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The Hawaiian Islands are part of a long archipelago in the Pacific Ocean. There are eight major islands, but most travelers visit Oahu (the main island), Maui, Kauai or the Big Island of Hawaii. Oahu, with its bustling Waikiki scene, is the most common senior trip destination, but all the islands have their respective virtues.
As mentioned, most senior class trips to Hawaii are based out of Waikiki, a section of Honolulu along the coast just west of the iconic Diamond Head crater. The beach is a long strip of sand packed with sunbathers, and it smells faintly of coconut oil. The water is warm, and the rolling waves are usually perfect for learning to surf. There is a plethora of fashionable shops lining Kalakaua Blvd and also an abundance of nightlife for all ages. Outside of Waikiki, students can visit the historic Arizona Memorial in Pearl Harbor, Hanauma Bay (a snorkeler's heaven), Diamond Head, the Polynesian Cultural Center, surfing's infamous North Shore, assorted authentic luaus, as well as many different hikes and beaches.
Maui is the second most populated Hawaiian Island, but much less so than Oahu. Tourism is the dominant industry on Maui, and many of the scenic beaches are fronted by luxury hotels. These properties are meticulously maintained and surrounded by shopping venues and restaurants. Mount Haleakala towers over the eastern part of the island, and a tropical rainforest covers much of its vast slopes. If feeling adventurous, graduates may want to take a guided bike tour down from Haleakala's peak. The smaller, western lobe of Maui Island features Lahaina, a former whaling village, and Kaanapali, a coastal region with some of the nicest beachside hotels.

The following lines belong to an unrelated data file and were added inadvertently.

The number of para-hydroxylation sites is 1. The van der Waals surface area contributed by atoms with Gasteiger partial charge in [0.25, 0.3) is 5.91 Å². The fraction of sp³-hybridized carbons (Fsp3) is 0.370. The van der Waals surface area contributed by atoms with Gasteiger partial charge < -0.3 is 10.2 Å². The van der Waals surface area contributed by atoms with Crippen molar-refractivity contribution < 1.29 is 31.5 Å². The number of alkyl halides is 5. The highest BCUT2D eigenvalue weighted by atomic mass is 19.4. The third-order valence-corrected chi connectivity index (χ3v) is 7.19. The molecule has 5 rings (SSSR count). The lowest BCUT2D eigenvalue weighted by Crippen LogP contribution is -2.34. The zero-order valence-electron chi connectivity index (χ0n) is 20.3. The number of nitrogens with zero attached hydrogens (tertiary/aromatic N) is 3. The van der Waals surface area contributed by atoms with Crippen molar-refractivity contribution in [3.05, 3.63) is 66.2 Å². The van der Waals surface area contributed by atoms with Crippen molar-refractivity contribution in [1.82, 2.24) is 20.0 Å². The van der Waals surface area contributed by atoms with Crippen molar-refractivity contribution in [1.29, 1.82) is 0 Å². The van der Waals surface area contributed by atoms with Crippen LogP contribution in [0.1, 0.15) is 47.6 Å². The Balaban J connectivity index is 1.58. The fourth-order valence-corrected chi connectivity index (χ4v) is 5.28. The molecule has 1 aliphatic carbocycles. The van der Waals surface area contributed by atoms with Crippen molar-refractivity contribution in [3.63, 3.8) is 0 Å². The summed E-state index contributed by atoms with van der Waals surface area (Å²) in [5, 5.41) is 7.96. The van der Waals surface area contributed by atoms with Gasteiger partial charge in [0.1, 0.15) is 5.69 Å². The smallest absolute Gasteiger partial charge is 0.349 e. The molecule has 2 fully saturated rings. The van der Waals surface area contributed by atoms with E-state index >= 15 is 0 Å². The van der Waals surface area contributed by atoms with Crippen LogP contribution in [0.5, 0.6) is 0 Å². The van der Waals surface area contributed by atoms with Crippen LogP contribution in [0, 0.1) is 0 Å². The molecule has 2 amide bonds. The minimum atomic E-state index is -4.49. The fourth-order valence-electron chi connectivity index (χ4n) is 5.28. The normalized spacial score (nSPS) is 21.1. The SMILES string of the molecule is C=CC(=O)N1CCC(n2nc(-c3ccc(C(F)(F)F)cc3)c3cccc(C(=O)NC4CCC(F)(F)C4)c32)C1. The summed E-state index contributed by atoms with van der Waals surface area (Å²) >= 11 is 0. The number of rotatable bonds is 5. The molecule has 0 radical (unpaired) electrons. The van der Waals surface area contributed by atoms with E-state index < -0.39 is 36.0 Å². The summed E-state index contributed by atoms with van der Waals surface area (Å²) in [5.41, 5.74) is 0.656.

Kauai, also known as the "Garden Isle," is perhaps the most laid-back of the main Hawaiian Islands. The main city of Lihue is where you arrive, but there are picturesque areas to the south and north. On the south side, Poipu is Kauai's equivalent of Waikiki, but on a much smaller scale. Located on the drier side of the island, Poipu has sunny weather, good snorkeling and some of the grander beachside hotels. It also has a selection of shops and restaurants. Further west is Waimea Canyon, the impressive "Grand Canyon of the Pacific." The north side of the island, called the Napali Coast, is sparsely populated but contains luxurious resorts in Princeville near Hanalei Bay.
The Big Island, also known simply as "Hawaii," is considerably larger than the other Hawaiian Islands. Because of this, different stops on the Big Island can be a few hours drive apart. Most visitors fly into Kona, which is on the western side of the island. Because the tradewinds deposit most rain on the eastern side, Kona is sunny and arid, especially northwards up through the Kohala Coast. Much of the landscape is covered by lava rock from previous flows. Nestled among the rocks, bays and hills, Kona has several posh resorts, ocean activities, shops and restaurants. Hilo, the other main city, is on the opposite side of the Big Island. Hilo is located in a much wetter region, and it has lush foliage and waterfalls to show for it. This island also boasts active volcanoes, and Hawaii Volcanoes National Park is a top tourist attraction. On the whole, the Big Island has varied terrain and is more spread out than the other islands, and that aspect makes it some people's favorite.
The seniors that went on the Boston had such a great trip. The timing of the bus was perfect. Kevin was a personable and safe driver. We left the school on time and made it to the first Boston drop off on schedule. The ride was quick that to the availability of a DVD player on the bus. Wandering around Quincy market was just what they wanted. Did you also arrange for the perfect weather? The dinner cruise was far better than I expected. The Spirit of Boston was a beautiful ship and the meal was to die for. Sometimes …
--Martha Thomson & Kathy VanOrman
Mount Everett Regional School, Massachusetts, Senior Trip, June 2009